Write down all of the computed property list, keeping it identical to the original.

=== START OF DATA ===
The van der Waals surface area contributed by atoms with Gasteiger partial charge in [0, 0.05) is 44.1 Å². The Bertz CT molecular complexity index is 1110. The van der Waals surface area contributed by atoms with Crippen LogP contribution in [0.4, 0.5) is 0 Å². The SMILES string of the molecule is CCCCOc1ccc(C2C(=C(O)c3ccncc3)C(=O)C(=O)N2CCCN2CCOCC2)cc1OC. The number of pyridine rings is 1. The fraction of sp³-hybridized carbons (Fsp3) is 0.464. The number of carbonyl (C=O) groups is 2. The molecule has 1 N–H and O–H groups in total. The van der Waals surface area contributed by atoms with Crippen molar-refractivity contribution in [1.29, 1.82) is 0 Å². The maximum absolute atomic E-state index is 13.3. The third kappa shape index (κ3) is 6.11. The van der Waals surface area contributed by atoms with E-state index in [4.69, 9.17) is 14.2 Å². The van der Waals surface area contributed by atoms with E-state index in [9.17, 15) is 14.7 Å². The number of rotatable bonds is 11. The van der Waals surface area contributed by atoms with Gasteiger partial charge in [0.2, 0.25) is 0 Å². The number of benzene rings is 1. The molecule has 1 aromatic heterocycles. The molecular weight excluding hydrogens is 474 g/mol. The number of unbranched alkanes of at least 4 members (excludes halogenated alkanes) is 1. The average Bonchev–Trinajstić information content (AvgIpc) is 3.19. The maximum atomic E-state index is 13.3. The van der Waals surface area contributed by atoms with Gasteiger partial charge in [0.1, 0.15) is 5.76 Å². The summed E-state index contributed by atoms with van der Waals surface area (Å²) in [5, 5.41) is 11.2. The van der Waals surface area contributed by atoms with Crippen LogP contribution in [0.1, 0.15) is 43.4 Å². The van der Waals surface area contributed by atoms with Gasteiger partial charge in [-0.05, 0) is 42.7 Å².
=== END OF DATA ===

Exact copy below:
The van der Waals surface area contributed by atoms with Gasteiger partial charge in [0, 0.05) is 44.1 Å². The Bertz CT molecular complexity index is 1110. The van der Waals surface area contributed by atoms with Crippen LogP contribution in [0.4, 0.5) is 0 Å². The SMILES string of the molecule is CCCCOc1ccc(C2C(=C(O)c3ccncc3)C(=O)C(=O)N2CCCN2CCOCC2)cc1OC. The number of pyridine rings is 1. The fraction of sp³-hybridized carbons (Fsp3) is 0.464. The number of carbonyl (C=O) groups is 2. The molecule has 1 N–H and O–H groups in total. The van der Waals surface area contributed by atoms with Crippen molar-refractivity contribution in [1.29, 1.82) is 0 Å². The maximum absolute atomic E-state index is 13.3. The third kappa shape index (κ3) is 6.11. The van der Waals surface area contributed by atoms with E-state index in [4.69, 9.17) is 14.2 Å². The van der Waals surface area contributed by atoms with E-state index in [9.17, 15) is 14.7 Å². The number of rotatable bonds is 11. The van der Waals surface area contributed by atoms with Gasteiger partial charge in [0.2, 0.25) is 0 Å². The number of benzene rings is 1. The molecule has 1 aromatic heterocycles. The molecular weight excluding hydrogens is 474 g/mol. The number of unbranched alkanes of at least 4 members (excludes halogenated alkanes) is 1. The average Bonchev–Trinajstić information content (AvgIpc) is 3.19. The maximum atomic E-state index is 13.3. The van der Waals surface area contributed by atoms with Gasteiger partial charge in [0.1, 0.15) is 5.76 Å². The summed E-state index contributed by atoms with van der Waals surface area (Å²) in [5, 5.41) is 11.2. The van der Waals surface area contributed by atoms with Crippen LogP contribution in [0.1, 0.15) is 43.4 Å². The van der Waals surface area contributed by atoms with Gasteiger partial charge in [-0.05, 0) is 42.7 Å².